As millennials and Generation Z become dominant consumer groups, with Gen Z purchasing already reaching an estimated $100 billion, according to research conducted by Barkley, their comfort level and familiarity with multiple digital channels including social messaging and chatbots means organisations, no matter their size, must provide digital-first omnichannel experiences to meet consumer expectations and effectively compete in the experience economy.
The global study reveals that almost 60 percent of Gen Z and millennials have used private social messaging for customer service. In contrast, just 38 percent of Gen X, 19 percent of baby boomers and 16% of those born before 1945 have done so.
The majority ofGen Z and millennials also want companies to allow them to interact with customer service using private social messaging apps (72 percent and 69 percent, respectively).
Meanwhile, consumers are using AI more and feeling more positive about chatbots over time. Half of all consumers have used AI for any purpose (50 percent), compared to 2018 (45 percent).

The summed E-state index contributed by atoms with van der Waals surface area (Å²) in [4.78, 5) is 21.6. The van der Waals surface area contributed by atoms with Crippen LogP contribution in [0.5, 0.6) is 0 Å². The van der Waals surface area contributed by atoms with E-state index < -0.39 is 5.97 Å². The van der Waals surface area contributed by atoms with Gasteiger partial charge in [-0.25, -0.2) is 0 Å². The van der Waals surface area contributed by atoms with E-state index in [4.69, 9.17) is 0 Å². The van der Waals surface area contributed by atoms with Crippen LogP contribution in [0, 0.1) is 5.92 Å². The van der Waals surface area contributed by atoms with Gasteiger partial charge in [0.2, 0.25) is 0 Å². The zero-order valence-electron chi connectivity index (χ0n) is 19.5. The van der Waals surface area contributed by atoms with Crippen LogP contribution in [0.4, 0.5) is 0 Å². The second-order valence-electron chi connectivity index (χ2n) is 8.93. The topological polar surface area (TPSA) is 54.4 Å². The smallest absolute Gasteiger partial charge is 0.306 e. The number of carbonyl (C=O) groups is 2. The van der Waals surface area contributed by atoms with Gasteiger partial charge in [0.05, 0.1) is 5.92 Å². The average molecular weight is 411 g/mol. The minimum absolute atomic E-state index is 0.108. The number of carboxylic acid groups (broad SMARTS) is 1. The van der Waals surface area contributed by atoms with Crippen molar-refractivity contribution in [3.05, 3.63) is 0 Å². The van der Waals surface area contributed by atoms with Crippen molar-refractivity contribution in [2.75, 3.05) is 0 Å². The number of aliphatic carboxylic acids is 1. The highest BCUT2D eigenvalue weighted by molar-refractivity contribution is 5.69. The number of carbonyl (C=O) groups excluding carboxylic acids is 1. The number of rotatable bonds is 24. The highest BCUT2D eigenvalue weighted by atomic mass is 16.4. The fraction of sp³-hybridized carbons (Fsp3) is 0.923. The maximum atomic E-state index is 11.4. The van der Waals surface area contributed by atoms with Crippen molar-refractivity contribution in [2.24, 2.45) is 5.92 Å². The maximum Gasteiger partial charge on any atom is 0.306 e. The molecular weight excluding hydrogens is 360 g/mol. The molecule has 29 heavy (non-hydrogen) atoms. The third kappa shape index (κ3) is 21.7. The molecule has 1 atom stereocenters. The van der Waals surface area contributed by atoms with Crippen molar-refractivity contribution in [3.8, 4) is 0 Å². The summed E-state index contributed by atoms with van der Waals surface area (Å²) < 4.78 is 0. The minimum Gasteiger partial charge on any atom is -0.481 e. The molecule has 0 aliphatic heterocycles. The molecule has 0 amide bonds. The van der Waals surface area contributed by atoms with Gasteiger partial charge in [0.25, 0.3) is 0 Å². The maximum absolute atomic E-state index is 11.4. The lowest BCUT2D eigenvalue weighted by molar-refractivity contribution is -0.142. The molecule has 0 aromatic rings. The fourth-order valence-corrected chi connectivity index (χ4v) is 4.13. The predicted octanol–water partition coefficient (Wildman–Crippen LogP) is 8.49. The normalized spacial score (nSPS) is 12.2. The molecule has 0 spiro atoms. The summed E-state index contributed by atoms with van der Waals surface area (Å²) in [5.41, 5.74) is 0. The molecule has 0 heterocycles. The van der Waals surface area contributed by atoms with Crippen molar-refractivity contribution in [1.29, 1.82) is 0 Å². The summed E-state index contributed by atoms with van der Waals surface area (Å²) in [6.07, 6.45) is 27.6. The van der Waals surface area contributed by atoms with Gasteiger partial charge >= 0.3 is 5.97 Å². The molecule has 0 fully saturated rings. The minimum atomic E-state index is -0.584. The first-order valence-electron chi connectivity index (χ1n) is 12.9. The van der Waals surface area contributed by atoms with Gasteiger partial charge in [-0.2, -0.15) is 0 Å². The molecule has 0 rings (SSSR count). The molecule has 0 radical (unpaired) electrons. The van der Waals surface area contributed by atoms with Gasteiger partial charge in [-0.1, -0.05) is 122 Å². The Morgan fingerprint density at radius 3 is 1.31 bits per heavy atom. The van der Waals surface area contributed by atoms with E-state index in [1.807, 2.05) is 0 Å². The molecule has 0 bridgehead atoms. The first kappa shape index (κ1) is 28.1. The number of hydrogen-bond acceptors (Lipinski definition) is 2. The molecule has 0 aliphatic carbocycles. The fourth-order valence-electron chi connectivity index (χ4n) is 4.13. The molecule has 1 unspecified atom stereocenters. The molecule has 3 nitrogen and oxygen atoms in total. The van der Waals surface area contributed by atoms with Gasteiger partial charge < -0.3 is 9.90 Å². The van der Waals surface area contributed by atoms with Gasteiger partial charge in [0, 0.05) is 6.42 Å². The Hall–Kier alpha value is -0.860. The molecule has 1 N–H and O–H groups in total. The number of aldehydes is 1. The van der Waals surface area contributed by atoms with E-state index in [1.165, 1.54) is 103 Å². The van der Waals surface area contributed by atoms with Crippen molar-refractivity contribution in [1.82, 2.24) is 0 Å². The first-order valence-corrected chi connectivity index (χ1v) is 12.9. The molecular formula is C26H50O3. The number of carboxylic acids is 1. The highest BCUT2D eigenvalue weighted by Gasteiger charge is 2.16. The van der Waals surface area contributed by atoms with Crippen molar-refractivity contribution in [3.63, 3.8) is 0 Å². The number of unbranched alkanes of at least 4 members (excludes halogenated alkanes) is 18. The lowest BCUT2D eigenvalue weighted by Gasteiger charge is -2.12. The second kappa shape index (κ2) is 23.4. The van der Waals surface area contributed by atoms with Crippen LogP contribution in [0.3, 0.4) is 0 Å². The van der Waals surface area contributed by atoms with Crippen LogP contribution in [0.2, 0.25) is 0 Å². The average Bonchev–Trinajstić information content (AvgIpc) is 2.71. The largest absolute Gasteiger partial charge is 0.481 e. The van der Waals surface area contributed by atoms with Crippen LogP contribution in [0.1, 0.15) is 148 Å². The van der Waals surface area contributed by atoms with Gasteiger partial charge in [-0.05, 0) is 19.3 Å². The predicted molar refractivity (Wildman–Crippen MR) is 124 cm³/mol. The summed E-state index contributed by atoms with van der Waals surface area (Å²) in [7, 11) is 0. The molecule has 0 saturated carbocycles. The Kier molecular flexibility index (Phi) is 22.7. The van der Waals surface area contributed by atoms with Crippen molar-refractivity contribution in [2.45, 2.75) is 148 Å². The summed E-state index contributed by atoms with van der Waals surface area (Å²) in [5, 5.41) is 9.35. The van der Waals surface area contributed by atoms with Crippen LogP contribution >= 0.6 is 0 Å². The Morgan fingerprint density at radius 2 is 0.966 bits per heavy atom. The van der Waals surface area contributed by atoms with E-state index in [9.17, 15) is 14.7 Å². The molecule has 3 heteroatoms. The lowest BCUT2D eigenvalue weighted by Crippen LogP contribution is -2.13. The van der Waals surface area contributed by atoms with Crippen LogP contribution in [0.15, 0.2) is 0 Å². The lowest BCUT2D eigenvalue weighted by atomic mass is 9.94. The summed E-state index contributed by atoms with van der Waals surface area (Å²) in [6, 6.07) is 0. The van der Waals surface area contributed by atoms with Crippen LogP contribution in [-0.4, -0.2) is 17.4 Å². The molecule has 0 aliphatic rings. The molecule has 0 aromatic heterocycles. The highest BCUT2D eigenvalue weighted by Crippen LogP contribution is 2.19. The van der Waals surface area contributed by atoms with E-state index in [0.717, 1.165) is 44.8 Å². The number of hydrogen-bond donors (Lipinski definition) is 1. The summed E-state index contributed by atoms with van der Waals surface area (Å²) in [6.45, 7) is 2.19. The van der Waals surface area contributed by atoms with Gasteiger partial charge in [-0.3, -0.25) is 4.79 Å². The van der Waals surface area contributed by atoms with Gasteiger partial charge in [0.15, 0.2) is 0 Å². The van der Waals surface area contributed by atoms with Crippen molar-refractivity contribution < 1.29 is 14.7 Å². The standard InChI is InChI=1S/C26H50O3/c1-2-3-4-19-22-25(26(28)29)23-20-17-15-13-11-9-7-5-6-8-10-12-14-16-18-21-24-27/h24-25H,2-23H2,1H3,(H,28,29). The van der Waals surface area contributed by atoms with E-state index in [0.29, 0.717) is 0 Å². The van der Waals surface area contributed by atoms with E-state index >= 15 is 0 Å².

This can be attributed to a significant increase in the use of an automated assistant/chatbot online (34 percent, up from 25 percent in 2018). Gen Z and millennials are more likely to agree that chatbots make it easier and quicker for their issues to get resolved, and are also the most likely of all generations to have used all forms of AI for any purpose, as well as for customer service.
Seamless digital-first omnichannel experiences, meanwhile, are vital to a positive Customer Experience. Most consumers (93 percent) want seamless omnichannel experiences, and yet they are increasingly giving companies a poor rating on seamlessly switching between channels – 73 percent give companies a poor rating, up from 67 percent in 2018.
This is especially important for meeting and exceeding the expectations of millennials and Gen Z, who are the most likely to have experienced omnichannel customer service (16 percent and 21 percent, respectively).